THE idea of cutting benefits of parents who persistently allow their children to skip school has been welcomed.
Charlie Taylor, the Government’s advisor on school behaviour, said fines for parents who do not ensure their children attend school should be increased, with the money taken automatically from their child benefit if they fail to pay.
In Sunderland, 7.2 per cent of youngsters were persistently absent in the academic year 2010/11, compared to the national average of 6.1 per cent, latest figures showed.
For the same period, Sunderland City Council said 53 parents were prosecuted, of which 38 received fines between £525 and £35.
A further 15 received conditional discharges of between six and 24 months.
Sunderland’s Conservative spokesman on education, Coun Robert Oliver, said: “Sunderland has one of worst truancy rates in England and has recently introduced fines but many parents who are on benefits will be able to avoid paying fines and this is something that has to change.
“Benefits must be tied to responsibilities so if parents are receiving child benefit, but not ensuring that their children are attending school, then they should have the fine taken out of the payment direct.”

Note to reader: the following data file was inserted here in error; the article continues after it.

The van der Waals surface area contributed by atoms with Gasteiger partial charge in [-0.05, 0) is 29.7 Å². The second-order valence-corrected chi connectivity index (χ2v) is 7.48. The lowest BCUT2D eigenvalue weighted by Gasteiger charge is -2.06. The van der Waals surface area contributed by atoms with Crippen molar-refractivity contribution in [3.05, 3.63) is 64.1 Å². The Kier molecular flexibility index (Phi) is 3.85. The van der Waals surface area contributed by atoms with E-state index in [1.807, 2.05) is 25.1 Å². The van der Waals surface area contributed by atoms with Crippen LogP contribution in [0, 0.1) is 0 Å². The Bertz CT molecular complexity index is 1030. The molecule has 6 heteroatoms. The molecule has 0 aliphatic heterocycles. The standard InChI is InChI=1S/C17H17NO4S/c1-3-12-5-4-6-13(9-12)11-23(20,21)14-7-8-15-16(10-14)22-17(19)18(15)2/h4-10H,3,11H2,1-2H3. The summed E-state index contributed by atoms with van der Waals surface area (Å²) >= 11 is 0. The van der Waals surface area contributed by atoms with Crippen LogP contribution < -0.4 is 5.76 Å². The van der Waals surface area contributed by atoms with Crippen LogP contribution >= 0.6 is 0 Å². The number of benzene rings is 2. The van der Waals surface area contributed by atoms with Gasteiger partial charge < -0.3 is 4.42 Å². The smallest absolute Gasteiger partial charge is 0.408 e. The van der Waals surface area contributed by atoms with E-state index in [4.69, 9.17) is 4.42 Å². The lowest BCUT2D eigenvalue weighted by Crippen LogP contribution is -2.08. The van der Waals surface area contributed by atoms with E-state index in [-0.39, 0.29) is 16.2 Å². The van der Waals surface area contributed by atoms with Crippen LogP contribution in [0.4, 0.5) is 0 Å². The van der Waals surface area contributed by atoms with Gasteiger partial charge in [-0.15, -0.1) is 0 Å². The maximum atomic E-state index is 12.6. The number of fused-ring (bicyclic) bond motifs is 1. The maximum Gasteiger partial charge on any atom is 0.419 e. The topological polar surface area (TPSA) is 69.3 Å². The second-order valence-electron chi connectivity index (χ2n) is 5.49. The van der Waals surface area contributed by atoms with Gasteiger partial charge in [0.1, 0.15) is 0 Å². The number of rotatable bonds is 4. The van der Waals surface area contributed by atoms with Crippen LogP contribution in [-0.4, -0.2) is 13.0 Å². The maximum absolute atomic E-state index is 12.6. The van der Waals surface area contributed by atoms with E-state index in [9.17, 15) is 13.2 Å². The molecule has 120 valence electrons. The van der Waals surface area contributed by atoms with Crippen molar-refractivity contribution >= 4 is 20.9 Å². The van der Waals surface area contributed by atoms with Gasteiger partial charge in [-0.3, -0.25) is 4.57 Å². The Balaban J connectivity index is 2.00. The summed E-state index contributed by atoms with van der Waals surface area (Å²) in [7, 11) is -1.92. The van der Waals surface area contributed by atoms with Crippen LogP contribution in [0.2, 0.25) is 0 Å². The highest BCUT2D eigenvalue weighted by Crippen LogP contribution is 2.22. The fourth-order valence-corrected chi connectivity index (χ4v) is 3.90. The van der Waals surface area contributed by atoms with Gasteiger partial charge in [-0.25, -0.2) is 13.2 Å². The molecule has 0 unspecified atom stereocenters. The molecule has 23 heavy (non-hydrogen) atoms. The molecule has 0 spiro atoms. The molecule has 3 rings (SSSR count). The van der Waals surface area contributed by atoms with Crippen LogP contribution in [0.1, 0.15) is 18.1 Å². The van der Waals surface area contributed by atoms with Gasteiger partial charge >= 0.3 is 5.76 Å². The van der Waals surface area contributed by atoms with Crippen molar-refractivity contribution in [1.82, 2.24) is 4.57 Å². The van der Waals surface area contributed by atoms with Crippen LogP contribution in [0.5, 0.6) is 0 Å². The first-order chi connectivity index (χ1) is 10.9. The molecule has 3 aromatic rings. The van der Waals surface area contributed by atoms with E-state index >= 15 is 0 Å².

Sharon Hodgson, MP for Washington and Sunderland West and the Shadow Education Minister, said: “It is absolutely the right thing to do to fine the parents of persistent truants.
“No children in Sunderland should be missing out on their education, and parents have a responsibility to ensure that theirs are not.
“It is even more important to ensure that schools and the education system play their role in preventing and intervening early where truancy might become a problem.”
Mr Taylor claims penalty notices are ineffective.
Penalty notices can be issued by headteachers, council officers and the police, and lead to fines of £50 – doubling to £100 if parents fail to pay within 28 days. At this point the issuer has to either prosecute or withdraw the penalty notice.